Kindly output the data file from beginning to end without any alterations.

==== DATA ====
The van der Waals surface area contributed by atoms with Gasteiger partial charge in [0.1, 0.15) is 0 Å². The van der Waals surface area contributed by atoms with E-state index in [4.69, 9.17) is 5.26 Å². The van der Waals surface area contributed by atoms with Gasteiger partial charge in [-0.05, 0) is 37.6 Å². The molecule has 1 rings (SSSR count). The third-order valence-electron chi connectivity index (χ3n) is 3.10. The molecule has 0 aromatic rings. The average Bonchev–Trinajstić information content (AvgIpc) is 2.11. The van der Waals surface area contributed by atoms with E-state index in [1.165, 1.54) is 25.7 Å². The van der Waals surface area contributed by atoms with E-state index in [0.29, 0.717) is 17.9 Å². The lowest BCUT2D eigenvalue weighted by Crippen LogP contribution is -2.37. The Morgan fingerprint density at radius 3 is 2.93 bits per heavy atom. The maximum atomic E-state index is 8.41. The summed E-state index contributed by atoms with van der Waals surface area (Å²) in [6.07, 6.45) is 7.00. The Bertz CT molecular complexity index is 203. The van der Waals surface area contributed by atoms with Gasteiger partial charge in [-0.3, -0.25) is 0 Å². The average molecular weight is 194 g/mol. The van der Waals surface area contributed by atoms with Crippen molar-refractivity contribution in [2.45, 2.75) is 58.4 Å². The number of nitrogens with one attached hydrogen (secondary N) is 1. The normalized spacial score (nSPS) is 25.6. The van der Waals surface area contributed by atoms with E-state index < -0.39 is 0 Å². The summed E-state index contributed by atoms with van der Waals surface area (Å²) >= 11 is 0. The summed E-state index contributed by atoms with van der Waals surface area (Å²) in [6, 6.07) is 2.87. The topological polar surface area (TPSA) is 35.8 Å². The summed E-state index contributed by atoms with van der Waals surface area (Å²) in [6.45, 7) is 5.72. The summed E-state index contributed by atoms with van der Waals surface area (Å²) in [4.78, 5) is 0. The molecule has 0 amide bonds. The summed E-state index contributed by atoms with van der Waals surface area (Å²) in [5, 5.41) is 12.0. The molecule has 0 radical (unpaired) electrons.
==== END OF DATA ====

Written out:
The van der Waals surface area contributed by atoms with Gasteiger partial charge in [0.1, 0.15) is 0 Å². The van der Waals surface area contributed by atoms with E-state index in [4.69, 9.17) is 5.26 Å². The van der Waals surface area contributed by atoms with Gasteiger partial charge in [-0.05, 0) is 37.6 Å². The molecule has 1 rings (SSSR count). The third-order valence-electron chi connectivity index (χ3n) is 3.10. The molecule has 0 aromatic rings. The average Bonchev–Trinajstić information content (AvgIpc) is 2.11. The van der Waals surface area contributed by atoms with E-state index in [1.165, 1.54) is 25.7 Å². The van der Waals surface area contributed by atoms with E-state index in [0.29, 0.717) is 17.9 Å². The lowest BCUT2D eigenvalue weighted by Crippen LogP contribution is -2.37. The Morgan fingerprint density at radius 3 is 2.93 bits per heavy atom. The maximum atomic E-state index is 8.41. The summed E-state index contributed by atoms with van der Waals surface area (Å²) in [6.07, 6.45) is 7.00. The Bertz CT molecular complexity index is 203. The van der Waals surface area contributed by atoms with Gasteiger partial charge in [-0.3, -0.25) is 0 Å². The average molecular weight is 194 g/mol. The van der Waals surface area contributed by atoms with Crippen molar-refractivity contribution in [2.45, 2.75) is 58.4 Å². The number of nitrogens with one attached hydrogen (secondary N) is 1. The normalized spacial score (nSPS) is 25.6. The van der Waals surface area contributed by atoms with E-state index < -0.39 is 0 Å². The summed E-state index contributed by atoms with van der Waals surface area (Å²) >= 11 is 0. The summed E-state index contributed by atoms with van der Waals surface area (Å²) in [6, 6.07) is 2.87. The topological polar surface area (TPSA) is 35.8 Å². The summed E-state index contributed by atoms with van der Waals surface area (Å²) in [6.45, 7) is 5.72. The summed E-state index contributed by atoms with van der Waals surface area (Å²) in [4.78, 5) is 0. The molecule has 0 amide bonds. The summed E-state index contributed by atoms with van der Waals surface area (Å²) in [5, 5.41) is 12.0. The molecule has 0 radical (unpaired) electrons.